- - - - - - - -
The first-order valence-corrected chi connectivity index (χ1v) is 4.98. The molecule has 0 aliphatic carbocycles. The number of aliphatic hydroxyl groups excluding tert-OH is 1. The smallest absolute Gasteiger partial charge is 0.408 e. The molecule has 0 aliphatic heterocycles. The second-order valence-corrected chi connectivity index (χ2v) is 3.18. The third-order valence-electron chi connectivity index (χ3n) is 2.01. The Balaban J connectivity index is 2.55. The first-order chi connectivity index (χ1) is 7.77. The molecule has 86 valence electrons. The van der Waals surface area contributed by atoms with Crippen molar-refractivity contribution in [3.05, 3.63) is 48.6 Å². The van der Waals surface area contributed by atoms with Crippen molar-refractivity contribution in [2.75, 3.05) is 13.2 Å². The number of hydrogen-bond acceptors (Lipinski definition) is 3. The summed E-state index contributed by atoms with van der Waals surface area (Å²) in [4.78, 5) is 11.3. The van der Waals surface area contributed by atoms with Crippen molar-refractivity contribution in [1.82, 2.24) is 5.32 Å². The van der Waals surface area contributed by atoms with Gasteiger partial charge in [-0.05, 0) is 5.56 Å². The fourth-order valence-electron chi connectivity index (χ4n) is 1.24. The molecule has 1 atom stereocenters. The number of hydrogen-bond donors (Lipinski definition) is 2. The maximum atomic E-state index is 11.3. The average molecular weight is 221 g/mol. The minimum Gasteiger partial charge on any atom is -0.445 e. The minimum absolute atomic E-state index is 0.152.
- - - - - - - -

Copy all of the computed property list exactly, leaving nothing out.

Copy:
The first-order valence-corrected chi connectivity index (χ1v) is 4.98. The molecule has 0 aliphatic carbocycles. The number of aliphatic hydroxyl groups excluding tert-OH is 1. The smallest absolute Gasteiger partial charge is 0.408 e. The molecule has 0 aliphatic heterocycles. The second-order valence-corrected chi connectivity index (χ2v) is 3.18. The third-order valence-electron chi connectivity index (χ3n) is 2.01. The Balaban J connectivity index is 2.55. The first-order chi connectivity index (χ1) is 7.77. The molecule has 86 valence electrons. The van der Waals surface area contributed by atoms with Crippen molar-refractivity contribution in [3.05, 3.63) is 48.6 Å². The van der Waals surface area contributed by atoms with Crippen molar-refractivity contribution in [2.75, 3.05) is 13.2 Å². The number of hydrogen-bond acceptors (Lipinski definition) is 3. The summed E-state index contributed by atoms with van der Waals surface area (Å²) in [4.78, 5) is 11.3. The van der Waals surface area contributed by atoms with Crippen molar-refractivity contribution in [1.82, 2.24) is 5.32 Å². The van der Waals surface area contributed by atoms with Gasteiger partial charge in [-0.05, 0) is 5.56 Å². The fourth-order valence-electron chi connectivity index (χ4n) is 1.24. The molecule has 1 atom stereocenters. The number of hydrogen-bond donors (Lipinski definition) is 2. The maximum atomic E-state index is 11.3. The average molecular weight is 221 g/mol. The minimum Gasteiger partial charge on any atom is -0.445 e. The minimum absolute atomic E-state index is 0.152.